In recent years, a revival of radical religious doctrines is believed to have become the primary reason for the fast spread of terrorism inside the country. Coupled with foreign influences like Al Qaeda, Indonesian extremists found justification for continuing their fights.
Military response to subversive movements is justified by law because the military exists to protect the nation-state.
But in the present-day context, in which preservation of human rights is highly regarded by civilized nations, we need to revisit the way we define our “justified response” to our fellow citizens’ actions and beliefs that we consider subversive.
Indonesian terrorists do not believe that they have done anything wrong — though the rest of us do. Because of that, they are ready die for what they believe in. We call them subversives; they call themselves heroes.
If we could be honest with ourselves, we could conclude that we are facing forces of ignorance, and not stupidity. Such ignorance is a state of mind based on a system that rejects anything other than ideas to cement and expand the ignorance further.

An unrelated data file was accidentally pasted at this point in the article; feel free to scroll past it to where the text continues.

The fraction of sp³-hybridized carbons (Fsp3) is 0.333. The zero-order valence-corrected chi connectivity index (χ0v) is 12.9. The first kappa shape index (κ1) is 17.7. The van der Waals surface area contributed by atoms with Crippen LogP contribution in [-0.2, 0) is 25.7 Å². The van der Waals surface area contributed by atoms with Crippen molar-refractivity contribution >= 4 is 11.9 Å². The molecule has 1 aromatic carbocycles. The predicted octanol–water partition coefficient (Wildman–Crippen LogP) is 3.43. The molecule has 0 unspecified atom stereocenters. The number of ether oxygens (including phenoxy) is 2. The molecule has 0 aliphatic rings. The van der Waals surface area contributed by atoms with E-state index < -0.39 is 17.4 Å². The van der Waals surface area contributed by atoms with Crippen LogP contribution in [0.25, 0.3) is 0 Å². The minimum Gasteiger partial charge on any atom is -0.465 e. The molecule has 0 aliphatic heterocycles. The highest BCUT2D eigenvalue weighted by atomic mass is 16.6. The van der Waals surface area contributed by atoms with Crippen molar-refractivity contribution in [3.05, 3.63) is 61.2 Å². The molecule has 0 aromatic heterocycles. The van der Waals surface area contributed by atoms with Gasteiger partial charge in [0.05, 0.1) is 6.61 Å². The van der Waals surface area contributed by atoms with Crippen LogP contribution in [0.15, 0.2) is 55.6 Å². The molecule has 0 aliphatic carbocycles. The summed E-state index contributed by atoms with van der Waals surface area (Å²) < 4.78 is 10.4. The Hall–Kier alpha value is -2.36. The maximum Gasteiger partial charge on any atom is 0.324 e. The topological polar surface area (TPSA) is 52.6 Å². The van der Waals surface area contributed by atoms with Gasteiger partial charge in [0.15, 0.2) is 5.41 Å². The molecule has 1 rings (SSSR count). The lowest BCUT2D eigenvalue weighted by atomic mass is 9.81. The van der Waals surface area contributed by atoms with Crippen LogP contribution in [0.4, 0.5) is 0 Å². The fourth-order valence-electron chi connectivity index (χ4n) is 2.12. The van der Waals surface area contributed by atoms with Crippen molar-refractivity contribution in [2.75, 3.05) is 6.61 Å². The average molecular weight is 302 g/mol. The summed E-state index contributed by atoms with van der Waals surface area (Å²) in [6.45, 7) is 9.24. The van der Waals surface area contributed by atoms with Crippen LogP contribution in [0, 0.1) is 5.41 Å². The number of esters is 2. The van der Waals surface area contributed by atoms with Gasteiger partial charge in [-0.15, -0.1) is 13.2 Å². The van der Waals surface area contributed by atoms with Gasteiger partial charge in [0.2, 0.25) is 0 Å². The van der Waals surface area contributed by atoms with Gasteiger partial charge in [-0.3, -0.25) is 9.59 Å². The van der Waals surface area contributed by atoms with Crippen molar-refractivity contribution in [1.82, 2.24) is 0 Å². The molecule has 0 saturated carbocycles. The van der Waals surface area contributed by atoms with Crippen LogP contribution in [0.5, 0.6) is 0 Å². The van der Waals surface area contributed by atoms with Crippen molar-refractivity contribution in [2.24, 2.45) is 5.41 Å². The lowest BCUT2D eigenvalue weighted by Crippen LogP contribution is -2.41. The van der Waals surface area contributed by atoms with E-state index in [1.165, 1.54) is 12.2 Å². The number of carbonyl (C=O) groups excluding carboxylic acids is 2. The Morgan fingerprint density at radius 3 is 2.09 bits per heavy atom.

So, applying legal measures to ignorance is actually the wrong approach to ending radicalism. What the state must do is not kill its citizens who think radically but teach them to stop those thoughts.
Very few prevention efforts have taken place since the Madiun uprising, as the government still kills citizens it calls enemies.
The bullets of the police and military have killed more Indonesian citizens than foreign enemies. Similarly stupid are the actions of Indonesian terrorists whose explosives have killed too many wrong targets.
So, as Densus 88 continues to hunt down terrorists, we must remind ourselves that the anti-terror squad cannot kill the ideology that lives in the minds of millions.
Preventive efforts through education are better than relying on violence to fix ideological threats that are out of reach of our weapons.
The government needs to find a better way of coping with ideological threats. Few people would agree that repressive therapy is the right way to stop radicalism once and for all. By Pitan Daslani for The Jakarta Globe